May 27, 2010
Oh, where do the days go. I made these lovely scones last Saturday for the Good to the Grain Potluck held at 18 Reasons in San Francisco. The potluck entailed each of the 25 attendees baking something from the book and bringing it to share, including author Kim Boyce. We then spent the evening trying each others baked treats and discussing the recipes.
It was so fun to try each of the tasty creations, especially because they were made with a variety of whole-grain flours. And it was a perfect excuse to purchase Good to the Grain, a forward-thinking cookbook that had been on my list of must purchase items. Kim does an excellent job of walking readers through the different types of flour, ranging from whole-wheat to teff to barley via breads, muffins, granola's and much more.
I chose to make the strawberry barley scones because I'd never tried barley flour and I had a fresh batch of homemade strawberry jam just waiting to be put to good use. I followed the recipe fairly closely, for those of you that have seen the book. As far as scones go these came together quickly (less than 30 minutes) before I popped them in the oven.
I can't wait to work my way through the rest of Kim's recipes. A couple good ones that I remember from Saturday are the Olive Oil Cake with spelt flour and rosemary (check out this version shared with everyone on Saturday), and the Iced Oatmeal Cookies with multi-grain flour - which tasted just like Mother's Iced Oatmeal Cookies. If your looking for a simple stand out recipe that will impress I would recommend giving these a try.
Strawberry Barley Scones
from Good to the Grain by Kim Boyce
butter for the pan
1 cup plus 2 tablespoons barley flour
1 cup all-purpose flour
1/4 cup dark brown sugar
2 teaspoons baking powder
1/2 teaspoon baking soda
1 1/4 teaspoon kosher salt*
1/2 cold unsalted butter (1 stick)
1/2 cup buttermilk
1/2 cup Strawberry Jam
1 tablespoon unsalted butter
1 tablespoon dark brown sugar
Preheat the oven to 350 degrees F, and place a rack in the center of the oven. Rub a baking sheet lightly with butter. Sift the dry ingredients, flour through salt, into a large bowl, pouring back into the bowl any bits of grain or other ingredients that may remain in the sifter.
Cut the butter into 1/2 inch pieces and add them to the try mixture. Using your hands, toss the dry mixture with the butter until it is thoroughly coated. Starting from the back of the bowl and working forward, pinch the pieces of butter between your fingers breaking it into smaller bits. Continue rubbing until the butter is about the sizes of peas. Be sure to do this as quickly as possible in order for the butter to stay cold.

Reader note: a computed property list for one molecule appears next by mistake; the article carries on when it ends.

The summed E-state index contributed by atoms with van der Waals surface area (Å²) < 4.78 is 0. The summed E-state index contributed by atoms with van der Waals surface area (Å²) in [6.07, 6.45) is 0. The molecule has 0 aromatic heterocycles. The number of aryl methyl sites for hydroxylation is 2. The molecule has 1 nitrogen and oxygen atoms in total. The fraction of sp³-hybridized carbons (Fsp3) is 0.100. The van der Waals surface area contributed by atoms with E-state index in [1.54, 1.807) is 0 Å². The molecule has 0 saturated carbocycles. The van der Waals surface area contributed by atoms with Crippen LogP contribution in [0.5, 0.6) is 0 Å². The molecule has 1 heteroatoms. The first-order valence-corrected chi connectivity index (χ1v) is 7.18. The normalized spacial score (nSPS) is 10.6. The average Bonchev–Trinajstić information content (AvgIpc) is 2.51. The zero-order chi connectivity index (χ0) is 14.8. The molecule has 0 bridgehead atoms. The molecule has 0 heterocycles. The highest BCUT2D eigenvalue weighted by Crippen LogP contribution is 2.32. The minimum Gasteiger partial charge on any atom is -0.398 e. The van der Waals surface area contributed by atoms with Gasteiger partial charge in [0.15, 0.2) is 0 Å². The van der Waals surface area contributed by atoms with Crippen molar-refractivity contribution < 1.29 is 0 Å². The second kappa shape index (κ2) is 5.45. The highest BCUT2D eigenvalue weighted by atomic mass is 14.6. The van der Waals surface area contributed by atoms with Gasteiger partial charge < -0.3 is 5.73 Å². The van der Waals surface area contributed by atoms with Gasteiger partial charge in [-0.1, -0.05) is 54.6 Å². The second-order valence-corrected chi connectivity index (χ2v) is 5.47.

In a small bowl, whisk together the buttermilk and egg until thoroughly combined. Scrape the buttermilk and egg into the dry mixture, and mix until barley combined. Use a spatula to transfer the dough onto a well-floured surface. If the dough is too sticky to handle dust it with flour and fold it together a few times. Divide the dough into 2 equal size pieces. Flour your hands and pat each piece of dough into a disk about 1/2 inch thick and approximately the same size.
Cover one disk with the jam or marmalade. Place the other disk on top of the jam and press down gently so that the dough settles into the jam. (I found an offset spatula very helpful to ease the 2nd round of dough off the counter and onto the jam.) Brush the dough lightly with melted butter and sprinkle with sugar. Use a sharp knife to slice the circle into wedges, like a pie. Carefully place the wedges on the prepared baking sheet, leaving a couple inches between them.
Bake the scones for 20-25 minutes, rotating the sheets halfway through. They are ready when their tops are golden brown and some of the jam has bubbled over onto the pan. To keep the scones from sticking to the pan, slide a thin spatula underneath them while they're still warm and move them to a baking rack. The scones are best eaten warm from the oven or later that same day.
*Kim made a note about using kosher salt that was new to me so I'm passing it along here (in case you don't have it). She says, "You can substitute sea salt or any common table salt you have on hand, but you'll need to adjust the amount you use because sea salt weighs twice as much as an equal measure of kosher salt (depending on the brand). Food scientist and cookbook author Shirley Corriher uses this formula: 1 tablespoon of table or sea salt = 1and 1/2 tablespoons Morton kosher salt = 2 tablespoons Diamond Crystal kosher salt." This recipe is based on using Diamond Crystal kosher salt, so adjust accordingly.
Stats: Makes at least 8 medium size scones
Time: 1 hour, less than 30 minutes active time
Seasonal/local ingredients: The butter was from Clover Creamery, and my strawberry jam was homemade from organic strawberries I picked up a couple weeks ago at the Berkeley Farmer's Market.